Exploring the Inner and Outer Wilderness

I’ve been wandering the mountains for a good part of my life. In fact, I’ve built most of my life among the summits and the euphoric experiences they offer. I derive my livelihood by moving through the mountains, and there was a time when the argument could have been made that, simply put, this was the entire purpose of my life. But lately, I’ve been asking myself, “Why?”

Over the years, I’ve realized that my relationship with the mountains and the outdoors is generally founded on the idea of peak experiences. As humans living in a modern world, we must navigate through the mundane reality of every day. It’s easy to check out of ourselves when bills, paperwork, parenting, or the myriad of other things this world requires consume our time and energy.  In this sense, a peak experience is anything that snaps us back into our bodies or grounds us in the present. The mountains offer us many of these moments. Maybe you’re 30 feet out from your last screw on thin ice or waist-deep in blower powder. Or perhaps you’re just overcome by the beauty of a sunset over a jagged skyline. All you know is that you feel alive.

Photo by Jeff Montgomery_

And that’s the point. You feel. That’s what we all truly want. You’re not really with the ice, or the snow, or the sunset, or the mountain. You’re with your Self (with a capital S). You’re in your body. You’re in the moment. You’re not lost in the anxiety of what needs to happen next or the nostalgia or grief of what might have happened before. You’re in the present, and the present is where life happens.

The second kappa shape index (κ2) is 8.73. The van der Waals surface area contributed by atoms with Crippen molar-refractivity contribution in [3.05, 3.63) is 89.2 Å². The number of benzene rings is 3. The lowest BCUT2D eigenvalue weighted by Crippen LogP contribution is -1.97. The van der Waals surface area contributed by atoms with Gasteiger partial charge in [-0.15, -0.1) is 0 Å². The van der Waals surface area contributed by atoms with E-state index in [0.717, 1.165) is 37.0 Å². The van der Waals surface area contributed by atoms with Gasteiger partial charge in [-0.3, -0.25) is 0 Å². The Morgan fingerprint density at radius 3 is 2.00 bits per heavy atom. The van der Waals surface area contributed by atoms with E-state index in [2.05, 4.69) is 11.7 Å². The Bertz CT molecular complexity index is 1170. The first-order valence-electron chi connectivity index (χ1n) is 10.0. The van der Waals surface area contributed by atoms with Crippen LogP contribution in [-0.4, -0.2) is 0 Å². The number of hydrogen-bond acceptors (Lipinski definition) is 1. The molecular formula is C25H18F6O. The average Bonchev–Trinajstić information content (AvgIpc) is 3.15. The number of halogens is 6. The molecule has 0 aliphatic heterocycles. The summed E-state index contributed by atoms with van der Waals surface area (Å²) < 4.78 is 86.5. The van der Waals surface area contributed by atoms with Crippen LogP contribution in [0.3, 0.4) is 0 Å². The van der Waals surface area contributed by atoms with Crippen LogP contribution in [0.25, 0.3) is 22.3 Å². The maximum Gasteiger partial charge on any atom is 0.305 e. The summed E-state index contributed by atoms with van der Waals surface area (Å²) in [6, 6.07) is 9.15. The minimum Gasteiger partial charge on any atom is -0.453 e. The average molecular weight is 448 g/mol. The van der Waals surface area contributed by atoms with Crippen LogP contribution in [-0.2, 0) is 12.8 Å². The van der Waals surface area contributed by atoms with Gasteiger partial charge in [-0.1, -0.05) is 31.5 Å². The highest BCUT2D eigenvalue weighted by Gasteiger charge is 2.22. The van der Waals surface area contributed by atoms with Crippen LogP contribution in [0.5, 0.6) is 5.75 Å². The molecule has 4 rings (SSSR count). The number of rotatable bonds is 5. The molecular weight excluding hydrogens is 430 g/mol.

I’ve been chasing peak experiences my whole life and haven’t yet found that deep, lasting sense of satisfaction and wholeness that I’ve been looking for, and I truly believe I’ve looked harder than most. I’ve also missed a lot of other things along the way by wrapping myself in both the highs and lows mountains offer because that’s when I’m able to feel. But the feelings are fleeting, and I can’t just keep running after the next dose of life on some far-off ridgeline. There’s life happening all around me every day, and I get to choose how to participate in it.

I plan to continue exploring the mountains, as well as the oceans, forests, deserts — anywhere that turns my crank. But I recognize that my journeys are simply an exploration of Self, and the inner wilds of the Self can be expansive, adventurous, and terrifying. The outer wilderness is just my mirror.

John Minier is the owner and lead guide at Baker Mountain Guides. Originally from Alaska, he has a deep appreciation for wild and mountainous places. Since 2004, he has worked across the western U.S. as a rock guide, alpine guide, ski guide, and avalanche instructor.

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